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Bicycle Routes, Maps, and Facilities

BikeBR A Community Bikeability Tool

BICYCLE & PEDESTRIAN SAFETY This document is in PDF format.  Download the free viewer from www.adobe.com | NEIGHBORHOOD BICYCLE SURVEY
LOUISIANA LAWS RELATED TO BICYCLING | BICYCLING TO WORK
HELPFUL LINKS | BICYCLE & PEDESTRIAN PLANNING & MEETINGS

CHILDREN AND STUDENTS ON BIKES
MISSISSIPPI RIVER LEVEE BIKE PATH & ATTRACTIONS

For your convenience, bicycle friendly streets have been compiled into a map and rated according to ease of use for the cyclist. This map will be distributed at the Bike Baton Rouge event and throughout East Baton Rouge Parish.

BIKE FACILITIES | SHARED LANES | WIDE CURB LANES
PAVED SHOULDERS | BICYCLE LANES | BICYCLE PATHS
BICYCLE ROUTES | MOUNTAIN BIKE TRAILS

EBRP Bike and Pedestrian Master Plan This document is in PDF format.  Download the free viewer from www.adobe.com
(2 MB)

Baton Rouge Bicycling Ease of Use Map This document is in PDF format.  Download the free viewer from www.adobe.com
(726 KB)

Bike Facilities
Bicycle facilities cover a wide range of possibilities. Facility types range from a shared lane with motorized traffic with no accommodation for to a separate designated bicycle path. In selecting which type of facility to use, it is important to consider what type of cyclist and the roadway characteristics. The following are brief descriptions of the types of bicycle facilities.

Shared Lanes
On streets with traffic volumes of less than 3,000 vehicles per day or average travel speeds of less than 30 mph, a standard 12-foot travel lane is sufficient to accommodate both motorist and cyclist. Unless the roadway is part of a designated bicycle route or is heavily used by cyclists, perhaps as an access route to a school or playground, no special signage is necessary.

Wide Curb Lanes
In urban areas, wide curb lanes are recommended for use on roadways with posted speed limits of 30 mph or less and where average daily traffic volumes are less than 10,000. Wide curb lanes can also be used in rural areas; however, under high-volume or high-speed conditions a paved shoulder is preferred. No special signage is required.

Paved Shoulders
The use of paved shoulders to accommodate bicycle traffic has the widest application in rural areas. In fact, most rural bicycle traffic, which is typically low volume, can be adequately served through the provision of 4 to 6 foot wide paved shoulders. Paved shoulders are also appropriate for use on high-speed major arterials in urban areas where use by experienced cyclists is expected. No special signage is required.

Bicycle Lanes
Bicycle lanes are best suited for use in urban areas on arterial roadways with traffic volumes greater than 10,000 vehicles per day and average travel speeds of over 30 mph. In rural areas, designated bike lanes may be preferred over an undesignated paved shoulder where heavy bicycle traffic is expected, for example near a bicycle trip generator such as a park or school or on a designated bicycle route. Pavement markings and signage are used to designate the lane for bicycle use.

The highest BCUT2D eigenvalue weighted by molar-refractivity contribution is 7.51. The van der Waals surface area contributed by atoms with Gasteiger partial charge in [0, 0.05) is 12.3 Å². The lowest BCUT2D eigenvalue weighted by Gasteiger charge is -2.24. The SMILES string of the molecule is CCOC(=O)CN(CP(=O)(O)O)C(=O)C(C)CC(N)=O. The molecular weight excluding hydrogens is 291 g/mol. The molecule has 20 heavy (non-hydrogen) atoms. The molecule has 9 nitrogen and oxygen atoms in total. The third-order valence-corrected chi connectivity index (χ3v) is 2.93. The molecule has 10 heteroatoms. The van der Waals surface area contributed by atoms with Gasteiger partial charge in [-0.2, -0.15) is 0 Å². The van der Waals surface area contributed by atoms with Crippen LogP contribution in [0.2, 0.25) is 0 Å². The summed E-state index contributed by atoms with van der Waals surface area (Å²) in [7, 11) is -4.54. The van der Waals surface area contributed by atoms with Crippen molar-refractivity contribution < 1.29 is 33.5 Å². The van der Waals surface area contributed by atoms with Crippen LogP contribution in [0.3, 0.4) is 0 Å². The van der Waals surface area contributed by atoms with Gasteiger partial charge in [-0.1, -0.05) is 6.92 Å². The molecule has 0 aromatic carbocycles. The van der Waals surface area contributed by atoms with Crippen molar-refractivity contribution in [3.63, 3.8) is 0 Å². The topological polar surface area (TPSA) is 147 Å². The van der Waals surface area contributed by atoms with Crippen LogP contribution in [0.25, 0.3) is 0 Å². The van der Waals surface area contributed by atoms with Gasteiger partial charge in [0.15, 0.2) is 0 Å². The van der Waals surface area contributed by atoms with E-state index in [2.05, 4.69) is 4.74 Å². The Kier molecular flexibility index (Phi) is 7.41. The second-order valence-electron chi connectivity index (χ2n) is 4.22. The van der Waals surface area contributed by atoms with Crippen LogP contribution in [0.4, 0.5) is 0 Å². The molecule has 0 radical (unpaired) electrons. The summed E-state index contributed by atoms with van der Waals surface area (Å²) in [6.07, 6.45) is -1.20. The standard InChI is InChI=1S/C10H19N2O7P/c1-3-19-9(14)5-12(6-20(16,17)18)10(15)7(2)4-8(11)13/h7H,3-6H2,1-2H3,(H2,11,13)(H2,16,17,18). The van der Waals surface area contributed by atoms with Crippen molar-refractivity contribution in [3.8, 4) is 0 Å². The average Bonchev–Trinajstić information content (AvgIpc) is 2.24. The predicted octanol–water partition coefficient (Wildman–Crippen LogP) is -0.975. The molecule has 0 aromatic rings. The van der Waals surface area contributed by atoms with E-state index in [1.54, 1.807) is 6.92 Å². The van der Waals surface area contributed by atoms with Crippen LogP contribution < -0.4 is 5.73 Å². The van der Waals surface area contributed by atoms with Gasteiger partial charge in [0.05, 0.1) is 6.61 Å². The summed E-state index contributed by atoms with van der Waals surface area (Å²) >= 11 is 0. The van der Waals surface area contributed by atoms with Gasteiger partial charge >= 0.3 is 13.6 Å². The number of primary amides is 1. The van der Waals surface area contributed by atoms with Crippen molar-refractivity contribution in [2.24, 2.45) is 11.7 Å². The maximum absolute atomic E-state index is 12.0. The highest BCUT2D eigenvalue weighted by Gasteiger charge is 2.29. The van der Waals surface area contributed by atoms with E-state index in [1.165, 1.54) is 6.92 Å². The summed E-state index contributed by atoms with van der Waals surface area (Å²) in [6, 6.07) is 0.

Bicycle Paths
Bicycle paths, are separate special use facilities providing both physical and visual separation from motorized traffic. They should be considered as a supplement to the roadway network providing access to otherwise inaccessible areas and, in general, should not be constructed parallel to existing roadways. Bicycle paths can also be used as spur connectors from the street network to provide non-motorized access points to facilities such as schools, parks and playgrounds.

Bicycle Routes
Bike routes are not specific facility but a system of bicycle friendly travel paths designated by signage designed to direct cyclists along the most scenic, most direct, or preferred route between two point. All routes should have a specific purpose whether purely recreational or destination oriented.

Source: Final Draft: Statewide Bicycle and Pedestrian Master Plan May, 1998.
 

Mountain Bike Trails
In 1992, Recreation and Parks Commission for the Parish of East Baton Rouge (BREC) allowed Baton Rouge Area Mountain Bike Association (BRAMBA) to build trails for mountain bike use on a large parcel of undeveloped land in North Baton Rouge. In 1996, a second site, Comite Park, was designated for mountain bike use by BREC.

While BREC has supplied the land and some of the materials, other materials have been donated. BRAMBA members currently volunteer maintenance, the labor for trail design, building.

BREC Mountain Bike Parks

Hooper Road Park
Take I-110 to the Baton Rouge Airport Exit onto Harding Boulevard north toward Plank Road Harding Boulevard will become Hooper Road at the first red light. Stay on Hooper Road until you get to the next red light; turn left onto Cedar Glen Drive in the Sharon Hills neighborhood. When Cedar Glen dead ends, turn right onto Guynel Drive. Continue on Guynell for two blocks and you will be at the entrance of Hooper Road Park. The trailhead is on the left as you enter the parking lot.

Comite River Park
Take I-110 to the Baton Rouge Airport Exit onto Harding Boulevard north toward Plank Road. Harding Boulevard will become Hooper Road at the first red light. Stay on Hooper Road until you come to the park that is located on the south side of the road just west of the Comite River.

Velodrome
Bicycle enthusiasts can to use a velodrome (one of only 15 in the United States) for oval track racing located at Perkins Road Park, 7122 Perkins Road.